Go Around!

Posted on November 12, 2009 by

Northeast

The thing we’ve noticed about the East Coast is that they love their Turnpikes. Toll roads. Whatever. You can’t avoid them. They are everywhere. Nowhere else in the country do people have to pay to drive on what is deliberately named a freeway. Anyway, we took the Turnpike down to DC. It probably cost $20 by the end of the day, $2.85 at a time.

Back at the beginning of the trip, we went to the Busfest in Vallejo, CA on our way out of town. I took a picture of a cool bus sporting a sticker that said “Why are you still behind me? Go around!” Since we were transitioning to a new slower lifestyle, I made a comment on the blog that we needed one of these on our bus. Thanks to the wonders of the internet, only a few days later I got an email from the guy who designed it, Raul. It turns out it’s not a sticker – it’s a magnet! It also turns out he wants me to have it and ships it out ASAP!  The problem is that it took us a while to coordinate shipping logistics via my father, so we just got it in New Jersey, almost three months later. Just in time for the Turnpike.

Driving the bus on the Jersey Turnpike is not, ummmm…. enjoyable. We survived, and even had a few people slow down beside us and mouth a few comments over to us. We think they were encouraging words – really. One of them was a Westy Vanagon, the first VW bus of any kind we’ve seen since Wyoming – a long drought.

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Filed Under: Northeast

Comments (12)

 

  1. whc03grady says:

    I think they’re called “freeways” because they don’t have cross-traffic, i.e., at-grade intersections. The irony for me was driving on “freeways” in SoCal that had a thousand lanes in each direction but traffic that moved at <5mph.

    (Late) happy b.d. to Angela!

    Alright,
    whc03grady.

  2. Melissa says:

    Wow, only one other VW bus. That’s hard to imagine!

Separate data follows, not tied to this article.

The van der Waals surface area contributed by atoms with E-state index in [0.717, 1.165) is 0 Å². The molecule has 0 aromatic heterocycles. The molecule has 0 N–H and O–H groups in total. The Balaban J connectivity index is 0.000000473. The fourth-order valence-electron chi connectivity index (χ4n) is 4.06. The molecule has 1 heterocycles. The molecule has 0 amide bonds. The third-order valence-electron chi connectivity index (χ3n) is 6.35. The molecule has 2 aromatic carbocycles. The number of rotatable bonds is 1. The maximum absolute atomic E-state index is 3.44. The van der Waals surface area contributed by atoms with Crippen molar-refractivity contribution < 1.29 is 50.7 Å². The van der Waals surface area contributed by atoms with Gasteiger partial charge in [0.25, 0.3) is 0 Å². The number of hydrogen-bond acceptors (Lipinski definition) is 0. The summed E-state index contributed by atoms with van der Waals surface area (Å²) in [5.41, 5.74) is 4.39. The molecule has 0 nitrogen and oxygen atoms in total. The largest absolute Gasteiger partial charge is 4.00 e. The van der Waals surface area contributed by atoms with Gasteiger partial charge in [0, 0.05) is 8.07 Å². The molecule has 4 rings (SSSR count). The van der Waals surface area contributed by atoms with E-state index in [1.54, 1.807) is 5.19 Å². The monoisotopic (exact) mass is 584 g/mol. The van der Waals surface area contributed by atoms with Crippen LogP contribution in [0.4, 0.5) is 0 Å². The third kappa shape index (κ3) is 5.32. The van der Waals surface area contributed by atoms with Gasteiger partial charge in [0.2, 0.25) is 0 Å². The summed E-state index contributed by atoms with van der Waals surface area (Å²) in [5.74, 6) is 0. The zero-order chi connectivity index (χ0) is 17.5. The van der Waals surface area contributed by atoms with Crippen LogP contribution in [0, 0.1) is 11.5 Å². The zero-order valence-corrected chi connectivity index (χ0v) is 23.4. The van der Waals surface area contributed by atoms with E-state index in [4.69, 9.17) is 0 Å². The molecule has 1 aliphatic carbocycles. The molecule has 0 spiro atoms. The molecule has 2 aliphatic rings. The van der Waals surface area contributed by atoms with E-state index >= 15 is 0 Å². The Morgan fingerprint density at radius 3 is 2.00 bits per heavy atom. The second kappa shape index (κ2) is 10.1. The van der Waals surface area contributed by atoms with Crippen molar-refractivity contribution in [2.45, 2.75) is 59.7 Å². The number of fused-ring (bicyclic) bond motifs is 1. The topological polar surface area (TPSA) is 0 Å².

3. THE Raul says:

    Hope the sign keeps tailgaters away! Have a safe trip.

  4. Taylor says:

    I just posted this on Raul’s facebook page…he’ll be excited to see you have it now! :D Safe travels and get out of those cities!

  5. Taylor says:

    Oh…LOL…he has seen this. *facepalm*

  6. julie says:

    they make you to to visit new jersey beaches well. uh, no thank you.

  7. julie says:

    oops typo above – they make you PAY to to visit new jersey beaches well. uh, no thank you.

  8. julie says:

    too too many typos. i need another beer.

  9. Spaulding Smails says:

    Gotta love the New Jersey jughandles and no left turns.

  10. Chris says:

    A bit of a primer on the history of toll roads in the NE – most of these roads were built by state agencies and were constructed or in the planning stages by the time of enactment of the Interstate Hwy bill in 1956. The first was the PA Turnpike (1940) followed by the Maine Turnpike (1947). I believe the NJ turnpike opened in 1952. The tolls were used to pay off bonds sold to finance construction and for ongoing maintenance. Tolls were actually elminated on the CT turnkpike in the 80s although there’s talk of bringing them back. The interstate designations came after many of these roads were built, and in many states there are free interstate highways that parallel the turnpikes – I-80 in PA and I-70 in OH and IN for example. You can actually get from NY to Washington without toll turnpikes by taking I-78 west to I-83 south into Baltimore. Once you reach the southeast, you won’t see as many toll roads, although there are a few urban tollways in Atlanta, Dallas and Houston.

    The term freeway is really a CA term, and isn’t widely used in the northeast. Most free limited access highways are called expressways (Brooklyn Queens Expway, Long Island Expway) and toll roads are called turnpikes.

    I’d give you some suggestions on where to stop for killer cheesesteaks in Philly, but it sounds like you’re already through there. Sorry you guys didn’t make it to the Corn Exchange, but I definitely know of the need to keep clear of storms in that part of the country.

    Chris

  11. Greg U says:

    It’s a shame you guys didn’t take the Eastern Shore of Maryland route, instead of I-95, from Delaware to DC. I-95 is horrid, and US-301 is a *much* nicer ride, especially in a bus.

  12. jason says:

    i totally agree. this is the problem with not knowing what you are doing ;)

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